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BMC Public Health ; 22(1):1588, 2022.
Article in English | PubMed | ID: covidwho-2002151


BACKGROUND: Since the outbreak of the COVID-19 pandemic, physical distancing and hand washing have been used as effective means to reduce virus transmission in the Netherlands. However, these measures pose a societal challenge as they require people to change their customary behaviours in various contexts. The science of habit formation is potentially useful for informing policy-making in public health, but the current literature largely overlooked the role of habit in predicting and explaining these preventive behaviours. Our research aimed to describe habit formation processes of physical distancing and hand washing and to estimate the influences of habit strength and intention on behavioural adherence. METHODS: A longitudinal survey was conducted between July and November 2020 on a representative Dutch sample (n = 800). Respondents reported their intentions, habit strengths, and adherence regarding six context-specific preventive behaviours on a weekly basis. Temporal developments of the measured variables were visualized, quantified, and mapped onto five distinct phases of the pandemic. Regression models were used to test the effects of intention, habit strength, and their interaction on behavioural adherence. RESULTS: Dutch respondents generally had strong intentions to adhere to all preventive measures and their adherence rates were between 70% and 90%. They also self-reported to experience their behaviours as more automatic over time, and this increasing trend in habit strength was more evident for physical-distancing than for hand washing behaviours. For all six behaviours, both intention and habit strength predicted subsequent adherence (all ps < 2e-16). In addition, the predictive power of intention decreased over time and was weaker for respondents with strong habits for physical distancing when visiting supermarkets (B = -0.63, p <.0001) and having guests at home (B = -0.54, p <.0001) in the later phases of the study, but not for hand washing. CONCLUSIONS: People's adaptations to physical-distancing and hand washing measures involve both intentional and habitual processes. For public health management, our findings highlight the importance of using contextual cues to promote habit formation, especially for maintaining physical-distancing practices. For habit theories, our study provides a unique dataset that covers multiple health behaviours in a critical real-world setting.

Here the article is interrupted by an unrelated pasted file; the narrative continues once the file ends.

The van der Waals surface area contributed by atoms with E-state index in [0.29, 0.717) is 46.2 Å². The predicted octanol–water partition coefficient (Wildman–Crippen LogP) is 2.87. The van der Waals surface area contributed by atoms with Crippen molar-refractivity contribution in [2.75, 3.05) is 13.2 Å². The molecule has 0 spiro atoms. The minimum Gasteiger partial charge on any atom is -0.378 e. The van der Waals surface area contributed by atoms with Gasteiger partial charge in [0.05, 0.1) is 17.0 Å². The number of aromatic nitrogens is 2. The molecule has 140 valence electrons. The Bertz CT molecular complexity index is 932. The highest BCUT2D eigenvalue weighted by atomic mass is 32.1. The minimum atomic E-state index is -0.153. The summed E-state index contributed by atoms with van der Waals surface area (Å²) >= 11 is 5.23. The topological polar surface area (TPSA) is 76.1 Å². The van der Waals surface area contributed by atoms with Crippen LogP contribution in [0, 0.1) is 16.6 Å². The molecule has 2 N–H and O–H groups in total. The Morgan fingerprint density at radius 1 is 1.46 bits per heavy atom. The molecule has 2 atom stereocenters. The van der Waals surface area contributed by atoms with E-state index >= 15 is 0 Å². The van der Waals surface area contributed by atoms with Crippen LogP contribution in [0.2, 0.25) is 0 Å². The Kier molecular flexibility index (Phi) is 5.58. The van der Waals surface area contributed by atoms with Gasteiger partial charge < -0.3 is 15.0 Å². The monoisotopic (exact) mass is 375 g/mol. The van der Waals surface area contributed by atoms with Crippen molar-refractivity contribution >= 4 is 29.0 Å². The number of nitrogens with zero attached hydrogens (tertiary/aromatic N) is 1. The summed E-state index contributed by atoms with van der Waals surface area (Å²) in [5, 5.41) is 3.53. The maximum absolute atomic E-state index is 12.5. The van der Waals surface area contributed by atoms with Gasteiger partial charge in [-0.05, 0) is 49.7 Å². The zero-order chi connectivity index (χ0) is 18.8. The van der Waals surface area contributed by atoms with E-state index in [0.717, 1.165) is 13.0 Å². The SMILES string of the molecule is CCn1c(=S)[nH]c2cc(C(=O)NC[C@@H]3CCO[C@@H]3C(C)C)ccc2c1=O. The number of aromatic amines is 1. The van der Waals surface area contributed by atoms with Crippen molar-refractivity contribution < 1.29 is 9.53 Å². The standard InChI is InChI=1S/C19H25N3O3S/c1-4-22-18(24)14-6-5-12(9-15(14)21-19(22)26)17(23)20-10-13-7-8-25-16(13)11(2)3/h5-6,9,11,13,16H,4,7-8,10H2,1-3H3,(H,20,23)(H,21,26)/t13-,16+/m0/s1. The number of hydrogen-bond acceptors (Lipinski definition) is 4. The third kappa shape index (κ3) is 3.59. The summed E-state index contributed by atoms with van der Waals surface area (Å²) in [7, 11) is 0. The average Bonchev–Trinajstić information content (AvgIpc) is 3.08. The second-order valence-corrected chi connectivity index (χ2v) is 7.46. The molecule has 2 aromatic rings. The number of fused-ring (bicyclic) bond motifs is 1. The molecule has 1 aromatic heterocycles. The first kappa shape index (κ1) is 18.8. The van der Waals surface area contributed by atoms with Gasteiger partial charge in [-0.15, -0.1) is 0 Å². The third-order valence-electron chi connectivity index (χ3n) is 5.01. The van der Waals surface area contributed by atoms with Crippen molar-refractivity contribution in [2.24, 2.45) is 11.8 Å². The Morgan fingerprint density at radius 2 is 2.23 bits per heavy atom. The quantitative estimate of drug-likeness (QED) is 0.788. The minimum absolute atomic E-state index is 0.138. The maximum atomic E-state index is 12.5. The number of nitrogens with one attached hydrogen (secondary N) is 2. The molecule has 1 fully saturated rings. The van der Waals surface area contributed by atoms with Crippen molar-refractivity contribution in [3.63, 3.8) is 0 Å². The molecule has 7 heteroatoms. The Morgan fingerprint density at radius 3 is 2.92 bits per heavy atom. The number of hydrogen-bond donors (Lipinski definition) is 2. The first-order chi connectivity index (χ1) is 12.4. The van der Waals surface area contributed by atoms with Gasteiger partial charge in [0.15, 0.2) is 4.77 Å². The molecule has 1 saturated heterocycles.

Preprint in English | EMBASE | ID: ppcovidwho-326997


The SARS-CoV-2 Omicron variant has multiple Spike (S) protein mutations that contribute to escape from the neutralizing antibody responses, and reducing vaccine protection from infection. The extent to which other components of the adaptive response such as T cells may still target Omicron and contribute to protection from severe outcomes is unknown. We assessed the ability of T cells to react with Omicron spike in participants who were vaccinated with Ad26.CoV2.S or BNT162b2, and in unvaccinated convalescent COVID-19 patients (n = 70). We found that 70-80% of the CD4 and CD8 T cell response to spike was maintained across study groups. Moreover, the magnitude of Omicron cross-reactive T cells was similar to that of the Beta and Delta variants, despite Omicron harbouring considerably more mutations. Additionally, in Omicron-infected hospitalized patients (n = 19), there were comparable T cell responses to ancestral spike, nucleocapsid and membrane proteins to those found in patients hospitalized in previous waves dominated by the ancestral, Beta or Delta variants (n = 49). These results demonstrate that despite Omicron’s extensive mutations and reduced susceptibility to neutralizing antibodies, the majority of T cell response, induced by vaccination or natural infection, crossrecognises the variant. Well-preserved T cell immunity to Omicron is likely to contribute to protection from severe COVID-19, supporting early clinical observations from South Africa.